Do we need another movie about a self-centered Westerner squeezing one-dimensional natives for exotic food, wisdom, and spirituality?
By Sandip Roy
But all through the film this is what I was wondering. Why was she drawn to those three countries? Why Italy, India and Indonesia?
Is it because they all start with I?
I, I, and I.
Not inappropriate for a film that is ultimately about Me, Myself, and I. I travel therefore I am.
1) From the original Last of the Mohicans to Dances with Wolves to Avatar, this is what happens when you see exotic people and lands through white eyes. The "others" become supporting players or guest stars in their own stories.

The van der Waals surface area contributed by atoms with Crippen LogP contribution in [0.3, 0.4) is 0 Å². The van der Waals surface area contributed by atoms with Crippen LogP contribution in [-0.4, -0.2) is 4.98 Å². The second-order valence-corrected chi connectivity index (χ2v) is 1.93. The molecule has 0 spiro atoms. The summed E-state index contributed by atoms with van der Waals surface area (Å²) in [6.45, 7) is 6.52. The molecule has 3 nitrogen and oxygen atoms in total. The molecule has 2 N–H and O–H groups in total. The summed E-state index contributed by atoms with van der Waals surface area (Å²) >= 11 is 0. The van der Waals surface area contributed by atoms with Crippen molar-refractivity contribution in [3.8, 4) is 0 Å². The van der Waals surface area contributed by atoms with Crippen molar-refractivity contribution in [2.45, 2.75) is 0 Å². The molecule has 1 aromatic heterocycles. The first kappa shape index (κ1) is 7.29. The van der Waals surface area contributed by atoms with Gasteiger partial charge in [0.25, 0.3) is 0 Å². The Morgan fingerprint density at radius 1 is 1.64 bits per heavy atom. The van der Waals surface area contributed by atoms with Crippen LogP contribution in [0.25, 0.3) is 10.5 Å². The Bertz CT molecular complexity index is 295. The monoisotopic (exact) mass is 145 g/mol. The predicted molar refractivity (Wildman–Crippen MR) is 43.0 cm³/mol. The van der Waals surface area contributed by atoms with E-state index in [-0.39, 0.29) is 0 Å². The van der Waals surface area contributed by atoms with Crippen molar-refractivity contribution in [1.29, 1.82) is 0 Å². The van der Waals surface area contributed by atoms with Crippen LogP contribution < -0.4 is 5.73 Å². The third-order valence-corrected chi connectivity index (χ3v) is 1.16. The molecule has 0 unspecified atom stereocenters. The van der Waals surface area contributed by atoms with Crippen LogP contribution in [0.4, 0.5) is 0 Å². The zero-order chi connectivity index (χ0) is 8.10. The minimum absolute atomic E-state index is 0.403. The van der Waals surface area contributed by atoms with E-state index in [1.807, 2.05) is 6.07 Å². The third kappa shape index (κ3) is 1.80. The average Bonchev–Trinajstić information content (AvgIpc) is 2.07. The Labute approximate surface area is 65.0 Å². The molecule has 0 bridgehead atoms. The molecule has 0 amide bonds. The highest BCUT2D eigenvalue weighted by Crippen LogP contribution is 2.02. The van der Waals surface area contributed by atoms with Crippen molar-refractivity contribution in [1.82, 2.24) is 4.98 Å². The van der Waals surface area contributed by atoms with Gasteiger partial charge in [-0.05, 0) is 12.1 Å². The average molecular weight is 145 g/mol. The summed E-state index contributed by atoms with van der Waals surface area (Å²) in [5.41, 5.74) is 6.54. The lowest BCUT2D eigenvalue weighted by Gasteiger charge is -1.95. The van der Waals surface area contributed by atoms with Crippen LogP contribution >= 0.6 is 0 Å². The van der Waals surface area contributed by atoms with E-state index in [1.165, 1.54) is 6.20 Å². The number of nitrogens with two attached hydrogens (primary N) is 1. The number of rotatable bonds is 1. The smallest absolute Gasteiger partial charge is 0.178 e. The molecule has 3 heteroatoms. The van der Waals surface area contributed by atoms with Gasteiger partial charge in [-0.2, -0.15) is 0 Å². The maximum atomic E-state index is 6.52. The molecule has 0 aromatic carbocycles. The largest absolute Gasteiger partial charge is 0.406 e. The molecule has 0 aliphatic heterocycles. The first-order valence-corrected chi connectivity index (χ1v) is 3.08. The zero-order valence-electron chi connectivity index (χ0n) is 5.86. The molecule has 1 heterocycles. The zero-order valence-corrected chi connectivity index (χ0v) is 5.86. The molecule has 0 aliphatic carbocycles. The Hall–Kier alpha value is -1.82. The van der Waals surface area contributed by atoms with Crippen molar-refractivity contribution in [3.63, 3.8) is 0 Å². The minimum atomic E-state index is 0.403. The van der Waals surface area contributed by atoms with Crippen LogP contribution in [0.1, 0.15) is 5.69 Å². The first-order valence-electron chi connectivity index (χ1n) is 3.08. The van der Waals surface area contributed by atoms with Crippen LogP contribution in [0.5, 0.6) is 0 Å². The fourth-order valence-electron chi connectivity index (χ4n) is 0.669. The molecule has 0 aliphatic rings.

In this case the fortune-cookie wisdom came from India. But it could just as easily have come from Mr. Miyagi, a magical Negro, or a mystical Indian. These characters exist to serve the white protagonist's needs.
2) This is also what happens when wannabes try to emulate a Native culture or religion. Even if they're sincere, their efforts are likely to be superficial.
This effort may work in movies, but it doesn't in real life. Whether you're learning from a Native elder or a Buddhist monk, a culture or religion isn't something you pick up casually in a few weeks or months. It takes years of rigorous study, not a fly-by vacation.
3) Whether we're talking about a fictional character a real-life wannabe, it isn't about showcasing the indigenous culture. It's about "I, I, I." "Look at me," the person is saying, "I can be sensitive, compassionate, and wise too. By caring about others like an indigenous person, I can prove how great I am. Isn't my humility amazing?!"
For more on the subject, see Indian Wannabes = Celebrity Wannabes.